There I was. Surrounded by friends. And none of them were mine.
I watched the people standing in line for food, sitting or standing at tables, and milling and talking. I didn’t know a soul.
Okay, I did know a soul. I saw two souls I knew—casually. I said hello and they greeted me in passing. Then I was alone again.
I filled my “Tim Scott for Senate” tumbler with watery pink lemonade and then wandered again around the adjoining rooms looking to see if there were any familiar faces I may have missed. Nope.
So I got in one of the lines—knowing only that there was probably food at the front and that I was starving. I made small talk with the lady in line behind me. She was running for school superintendent. I wished her well.
I filled my plate with cold BBQ pork and meatballs and then went in search of a place to sit. There were several empty tables outside, so I made my way to one. Another couple soon approached with their plates of food and asked if they could sit across from me, and I readily agreed. But between the stiff breeze and the blaring speakers behind us, it was evident that any attempt at conversation would be no more than a futile shouting match. So we ate and listened to the blaring music.
It was hard to guess exactly how many people were there at this fundraiser for Tim Scott for Senate, but from my table, I could see that the parking lot was full and overflowing—people were parked on the grass and kept coming.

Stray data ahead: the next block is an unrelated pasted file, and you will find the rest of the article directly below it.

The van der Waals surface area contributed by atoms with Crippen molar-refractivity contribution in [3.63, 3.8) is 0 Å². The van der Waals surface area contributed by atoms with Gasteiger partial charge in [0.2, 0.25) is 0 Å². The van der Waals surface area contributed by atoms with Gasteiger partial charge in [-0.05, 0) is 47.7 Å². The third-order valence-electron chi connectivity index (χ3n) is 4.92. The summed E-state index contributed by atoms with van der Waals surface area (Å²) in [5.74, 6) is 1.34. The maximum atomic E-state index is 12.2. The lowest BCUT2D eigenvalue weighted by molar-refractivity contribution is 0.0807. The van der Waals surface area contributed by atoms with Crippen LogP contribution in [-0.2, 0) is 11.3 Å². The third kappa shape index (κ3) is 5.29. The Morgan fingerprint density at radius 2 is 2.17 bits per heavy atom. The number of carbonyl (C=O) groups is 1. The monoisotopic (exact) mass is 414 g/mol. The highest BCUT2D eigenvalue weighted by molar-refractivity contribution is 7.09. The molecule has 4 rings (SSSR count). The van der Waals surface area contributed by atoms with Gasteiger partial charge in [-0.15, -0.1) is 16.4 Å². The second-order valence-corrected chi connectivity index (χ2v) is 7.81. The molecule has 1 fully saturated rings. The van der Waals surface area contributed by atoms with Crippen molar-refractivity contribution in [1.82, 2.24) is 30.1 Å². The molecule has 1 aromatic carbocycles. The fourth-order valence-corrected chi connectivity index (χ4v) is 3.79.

All the politicos were here hobnobbing, I guess. Like I said, I didn’t recognize any of them. I felt alone, but it didn’t bother me that much. I was about to finish my plate of food and head for home where my dog was going to be better company than this entire crowd.
When I thought about it, I realized although I was a nobody in this group, I was probably not the loneliest person here. In fact, it occurred to me that perhaps the loneliest person here was Tim Scott himself. Now I need to qualify this, because I don’t know. In fact, I really have no idea.
But think through this with me. Imagine having thousands of people in your life. Thousands. And they all want something from you. You stand for hours while different people come to the front of a line to shake your hand and take their picture with you. You make small talk with each one as they come up and try to act interested and excited to see them. Then they walk away. And you greet the next one.
If you hear from any of them again, it’s going to be, “Hi, I’m Joe. I was a sponsor of your Charleston fundraiser. I’m having this problem…I think Congress should…” And that will be your relationship.
Mind you, Tim Scott is well liked in South Carolina and on this planet in general. So he probably has it better than most politicians. But even so, how many real friends does he have? I wonder. And how much time could he possibly invest in those relationships with his real friends to keep them healthy?
What kind of relationships do you create when every email that goes out with your name on it is begging for money? When even your birthday party costs money to attend?
Perhaps he is also thinking right now “Here I am, surrounded by friends. And none of them are mine.”